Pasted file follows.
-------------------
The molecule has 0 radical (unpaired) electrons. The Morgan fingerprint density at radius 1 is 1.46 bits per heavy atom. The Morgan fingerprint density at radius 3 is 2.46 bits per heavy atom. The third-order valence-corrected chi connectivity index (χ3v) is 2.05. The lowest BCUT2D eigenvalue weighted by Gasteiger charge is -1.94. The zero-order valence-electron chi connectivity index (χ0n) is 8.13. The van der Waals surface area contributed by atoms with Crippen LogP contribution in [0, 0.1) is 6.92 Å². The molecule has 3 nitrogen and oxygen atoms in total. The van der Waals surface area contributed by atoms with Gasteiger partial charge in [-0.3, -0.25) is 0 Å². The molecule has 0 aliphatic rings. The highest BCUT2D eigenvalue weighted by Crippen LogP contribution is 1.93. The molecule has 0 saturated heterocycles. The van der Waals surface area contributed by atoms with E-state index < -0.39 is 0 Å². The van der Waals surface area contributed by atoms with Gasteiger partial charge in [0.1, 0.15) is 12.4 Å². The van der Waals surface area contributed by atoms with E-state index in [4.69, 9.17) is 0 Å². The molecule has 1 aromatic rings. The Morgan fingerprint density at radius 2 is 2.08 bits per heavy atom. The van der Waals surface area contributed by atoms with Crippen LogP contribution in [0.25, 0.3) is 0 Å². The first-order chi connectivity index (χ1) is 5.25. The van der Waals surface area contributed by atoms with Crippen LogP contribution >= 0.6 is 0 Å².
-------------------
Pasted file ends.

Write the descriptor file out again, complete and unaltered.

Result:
The molecule has 0 radical (unpaired) electrons. The Morgan fingerprint density at radius 1 is 1.46 bits per heavy atom. The Morgan fingerprint density at radius 3 is 2.46 bits per heavy atom. The third-order valence-corrected chi connectivity index (χ3v) is 2.05. The lowest BCUT2D eigenvalue weighted by Gasteiger charge is -1.94. The zero-order valence-electron chi connectivity index (χ0n) is 8.13. The van der Waals surface area contributed by atoms with Crippen LogP contribution in [0, 0.1) is 6.92 Å². The molecule has 3 nitrogen and oxygen atoms in total. The van der Waals surface area contributed by atoms with Gasteiger partial charge in [-0.3, -0.25) is 0 Å². The molecule has 0 aliphatic rings. The highest BCUT2D eigenvalue weighted by Crippen LogP contribution is 1.93. The molecule has 0 saturated heterocycles. The van der Waals surface area contributed by atoms with E-state index < -0.39 is 0 Å². The van der Waals surface area contributed by atoms with Gasteiger partial charge in [0.1, 0.15) is 12.4 Å². The van der Waals surface area contributed by atoms with E-state index in [4.69, 9.17) is 0 Å². The molecule has 1 aromatic rings. The Morgan fingerprint density at radius 2 is 2.08 bits per heavy atom. The van der Waals surface area contributed by atoms with Crippen LogP contribution in [0.25, 0.3) is 0 Å². The first-order chi connectivity index (χ1) is 5.25. The van der Waals surface area contributed by atoms with Crippen LogP contribution >= 0.6 is 0 Å².